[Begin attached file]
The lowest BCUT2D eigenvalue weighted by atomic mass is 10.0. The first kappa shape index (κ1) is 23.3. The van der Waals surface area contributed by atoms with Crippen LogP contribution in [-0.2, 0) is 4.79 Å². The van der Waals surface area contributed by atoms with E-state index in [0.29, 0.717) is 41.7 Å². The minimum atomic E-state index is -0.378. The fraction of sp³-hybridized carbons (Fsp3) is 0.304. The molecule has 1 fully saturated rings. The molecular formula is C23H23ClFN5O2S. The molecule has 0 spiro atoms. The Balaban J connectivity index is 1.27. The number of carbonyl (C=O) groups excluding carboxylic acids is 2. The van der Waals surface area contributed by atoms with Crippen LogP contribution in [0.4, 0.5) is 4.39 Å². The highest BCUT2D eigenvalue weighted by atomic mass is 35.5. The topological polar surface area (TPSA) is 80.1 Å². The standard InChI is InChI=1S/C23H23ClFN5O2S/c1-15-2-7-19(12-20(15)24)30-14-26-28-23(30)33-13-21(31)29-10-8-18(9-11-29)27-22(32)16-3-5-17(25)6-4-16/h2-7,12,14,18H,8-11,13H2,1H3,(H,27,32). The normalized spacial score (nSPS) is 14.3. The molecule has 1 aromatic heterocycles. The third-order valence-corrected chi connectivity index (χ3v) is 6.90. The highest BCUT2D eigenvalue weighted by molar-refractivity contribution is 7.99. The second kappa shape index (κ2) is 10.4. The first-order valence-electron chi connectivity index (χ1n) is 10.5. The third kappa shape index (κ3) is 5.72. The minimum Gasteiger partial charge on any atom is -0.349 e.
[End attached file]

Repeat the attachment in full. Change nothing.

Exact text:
The lowest BCUT2D eigenvalue weighted by atomic mass is 10.0. The first kappa shape index (κ1) is 23.3. The van der Waals surface area contributed by atoms with Crippen LogP contribution in [-0.2, 0) is 4.79 Å². The van der Waals surface area contributed by atoms with E-state index in [0.29, 0.717) is 41.7 Å². The minimum atomic E-state index is -0.378. The fraction of sp³-hybridized carbons (Fsp3) is 0.304. The molecule has 1 fully saturated rings. The molecular formula is C23H23ClFN5O2S. The molecule has 0 spiro atoms. The Balaban J connectivity index is 1.27. The number of carbonyl (C=O) groups excluding carboxylic acids is 2. The van der Waals surface area contributed by atoms with Crippen LogP contribution in [0.4, 0.5) is 4.39 Å². The highest BCUT2D eigenvalue weighted by atomic mass is 35.5. The topological polar surface area (TPSA) is 80.1 Å². The standard InChI is InChI=1S/C23H23ClFN5O2S/c1-15-2-7-19(12-20(15)24)30-14-26-28-23(30)33-13-21(31)29-10-8-18(9-11-29)27-22(32)16-3-5-17(25)6-4-16/h2-7,12,14,18H,8-11,13H2,1H3,(H,27,32). The normalized spacial score (nSPS) is 14.3. The molecule has 1 aromatic heterocycles. The third-order valence-corrected chi connectivity index (χ3v) is 6.90. The highest BCUT2D eigenvalue weighted by molar-refractivity contribution is 7.99. The second kappa shape index (κ2) is 10.4. The first-order valence-electron chi connectivity index (χ1n) is 10.5. The third kappa shape index (κ3) is 5.72. The minimum Gasteiger partial charge on any atom is -0.349 e.